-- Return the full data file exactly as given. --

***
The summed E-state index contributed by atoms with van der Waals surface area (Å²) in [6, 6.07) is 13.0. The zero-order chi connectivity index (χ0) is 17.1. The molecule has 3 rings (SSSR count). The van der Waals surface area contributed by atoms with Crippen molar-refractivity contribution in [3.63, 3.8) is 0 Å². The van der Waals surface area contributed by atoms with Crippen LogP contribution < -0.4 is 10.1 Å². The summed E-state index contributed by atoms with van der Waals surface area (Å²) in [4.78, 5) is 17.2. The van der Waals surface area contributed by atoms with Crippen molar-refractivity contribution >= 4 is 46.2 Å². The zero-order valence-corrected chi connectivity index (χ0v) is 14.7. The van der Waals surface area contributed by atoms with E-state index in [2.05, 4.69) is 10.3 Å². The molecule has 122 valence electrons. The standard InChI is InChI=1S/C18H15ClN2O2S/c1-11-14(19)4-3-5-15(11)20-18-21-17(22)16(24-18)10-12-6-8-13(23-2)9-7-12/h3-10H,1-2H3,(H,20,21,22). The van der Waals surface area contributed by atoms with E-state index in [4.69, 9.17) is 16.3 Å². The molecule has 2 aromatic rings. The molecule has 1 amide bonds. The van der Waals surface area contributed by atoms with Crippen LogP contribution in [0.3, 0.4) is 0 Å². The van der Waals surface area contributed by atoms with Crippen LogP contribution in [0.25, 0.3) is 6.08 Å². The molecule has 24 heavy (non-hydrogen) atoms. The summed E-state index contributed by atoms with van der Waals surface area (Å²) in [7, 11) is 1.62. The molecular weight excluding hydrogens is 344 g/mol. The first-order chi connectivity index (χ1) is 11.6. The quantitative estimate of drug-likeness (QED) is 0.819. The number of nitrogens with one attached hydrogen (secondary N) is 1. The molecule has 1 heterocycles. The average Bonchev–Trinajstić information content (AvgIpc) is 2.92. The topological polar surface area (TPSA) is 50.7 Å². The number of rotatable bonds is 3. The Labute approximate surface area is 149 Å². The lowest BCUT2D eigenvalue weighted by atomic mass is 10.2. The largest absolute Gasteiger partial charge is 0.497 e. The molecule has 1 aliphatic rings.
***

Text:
The summed E-state index contributed by atoms with van der Waals surface area (Å²) in [6, 6.07) is 13.0. The zero-order chi connectivity index (χ0) is 17.1. The molecule has 3 rings (SSSR count). The van der Waals surface area contributed by atoms with Crippen molar-refractivity contribution in [3.63, 3.8) is 0 Å². The van der Waals surface area contributed by atoms with Crippen LogP contribution < -0.4 is 10.1 Å². The summed E-state index contributed by atoms with van der Waals surface area (Å²) in [4.78, 5) is 17.2. The van der Waals surface area contributed by atoms with Crippen molar-refractivity contribution >= 4 is 46.2 Å². The zero-order valence-corrected chi connectivity index (χ0v) is 14.7. The van der Waals surface area contributed by atoms with E-state index in [2.05, 4.69) is 10.3 Å². The molecule has 122 valence electrons. The standard InChI is InChI=1S/C18H15ClN2O2S/c1-11-14(19)4-3-5-15(11)20-18-21-17(22)16(24-18)10-12-6-8-13(23-2)9-7-12/h3-10H,1-2H3,(H,20,21,22). The van der Waals surface area contributed by atoms with E-state index in [4.69, 9.17) is 16.3 Å². The molecule has 2 aromatic rings. The molecule has 1 amide bonds. The van der Waals surface area contributed by atoms with Crippen LogP contribution in [0.3, 0.4) is 0 Å². The van der Waals surface area contributed by atoms with Crippen LogP contribution in [0.25, 0.3) is 6.08 Å². The molecule has 24 heavy (non-hydrogen) atoms. The summed E-state index contributed by atoms with van der Waals surface area (Å²) in [7, 11) is 1.62. The molecular weight excluding hydrogens is 344 g/mol. The first-order chi connectivity index (χ1) is 11.6. The quantitative estimate of drug-likeness (QED) is 0.819. The number of nitrogens with one attached hydrogen (secondary N) is 1. The molecule has 1 heterocycles. The average Bonchev–Trinajstić information content (AvgIpc) is 2.92. The topological polar surface area (TPSA) is 50.7 Å². The number of rotatable bonds is 3. The Labute approximate surface area is 149 Å². The lowest BCUT2D eigenvalue weighted by atomic mass is 10.2. The largest absolute Gasteiger partial charge is 0.497 e. The molecule has 1 aliphatic rings.